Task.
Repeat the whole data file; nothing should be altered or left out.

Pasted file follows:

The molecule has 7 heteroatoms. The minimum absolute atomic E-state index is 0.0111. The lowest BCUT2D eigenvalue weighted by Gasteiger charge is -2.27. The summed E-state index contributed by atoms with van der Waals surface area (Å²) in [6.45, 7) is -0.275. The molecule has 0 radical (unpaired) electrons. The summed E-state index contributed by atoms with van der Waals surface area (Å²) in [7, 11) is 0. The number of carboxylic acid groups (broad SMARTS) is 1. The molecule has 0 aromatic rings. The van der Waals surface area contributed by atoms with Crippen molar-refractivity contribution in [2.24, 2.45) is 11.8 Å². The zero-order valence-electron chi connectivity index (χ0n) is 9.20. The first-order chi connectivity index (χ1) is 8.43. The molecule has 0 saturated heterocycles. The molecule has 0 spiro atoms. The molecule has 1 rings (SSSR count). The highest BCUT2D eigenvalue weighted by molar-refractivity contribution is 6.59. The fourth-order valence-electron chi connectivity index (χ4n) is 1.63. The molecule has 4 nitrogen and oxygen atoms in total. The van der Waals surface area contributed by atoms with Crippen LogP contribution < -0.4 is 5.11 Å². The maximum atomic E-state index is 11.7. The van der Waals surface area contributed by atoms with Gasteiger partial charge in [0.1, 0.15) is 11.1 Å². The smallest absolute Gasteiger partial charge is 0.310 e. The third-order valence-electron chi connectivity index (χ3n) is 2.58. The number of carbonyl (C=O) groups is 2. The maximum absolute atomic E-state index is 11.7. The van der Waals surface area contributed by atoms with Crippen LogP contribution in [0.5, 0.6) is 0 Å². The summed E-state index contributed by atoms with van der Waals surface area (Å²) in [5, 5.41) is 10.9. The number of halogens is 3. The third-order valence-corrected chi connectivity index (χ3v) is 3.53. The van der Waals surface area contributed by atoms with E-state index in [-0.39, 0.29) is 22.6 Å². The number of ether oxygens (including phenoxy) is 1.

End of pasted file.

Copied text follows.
The molecule has 7 heteroatoms. The minimum absolute atomic E-state index is 0.0111. The lowest BCUT2D eigenvalue weighted by Gasteiger charge is -2.27. The summed E-state index contributed by atoms with van der Waals surface area (Å²) in [6.45, 7) is -0.275. The molecule has 0 radical (unpaired) electrons. The summed E-state index contributed by atoms with van der Waals surface area (Å²) in [7, 11) is 0. The number of carboxylic acid groups (broad SMARTS) is 1. The molecule has 0 aromatic rings. The van der Waals surface area contributed by atoms with Crippen molar-refractivity contribution in [2.24, 2.45) is 11.8 Å². The zero-order valence-electron chi connectivity index (χ0n) is 9.20. The first-order chi connectivity index (χ1) is 8.43. The molecule has 0 saturated heterocycles. The molecule has 0 spiro atoms. The molecule has 1 rings (SSSR count). The highest BCUT2D eigenvalue weighted by molar-refractivity contribution is 6.59. The fourth-order valence-electron chi connectivity index (χ4n) is 1.63. The molecule has 4 nitrogen and oxygen atoms in total. The van der Waals surface area contributed by atoms with Crippen LogP contribution < -0.4 is 5.11 Å². The maximum atomic E-state index is 11.7. The van der Waals surface area contributed by atoms with Gasteiger partial charge in [0.1, 0.15) is 11.1 Å². The smallest absolute Gasteiger partial charge is 0.310 e. The third-order valence-electron chi connectivity index (χ3n) is 2.58. The number of carbonyl (C=O) groups is 2. The maximum absolute atomic E-state index is 11.7. The van der Waals surface area contributed by atoms with Crippen LogP contribution in [0.5, 0.6) is 0 Å². The summed E-state index contributed by atoms with van der Waals surface area (Å²) in [5, 5.41) is 10.9. The number of halogens is 3. The third-order valence-corrected chi connectivity index (χ3v) is 3.53. The van der Waals surface area contributed by atoms with E-state index in [-0.39, 0.29) is 22.6 Å². The number of ether oxygens (including phenoxy) is 1.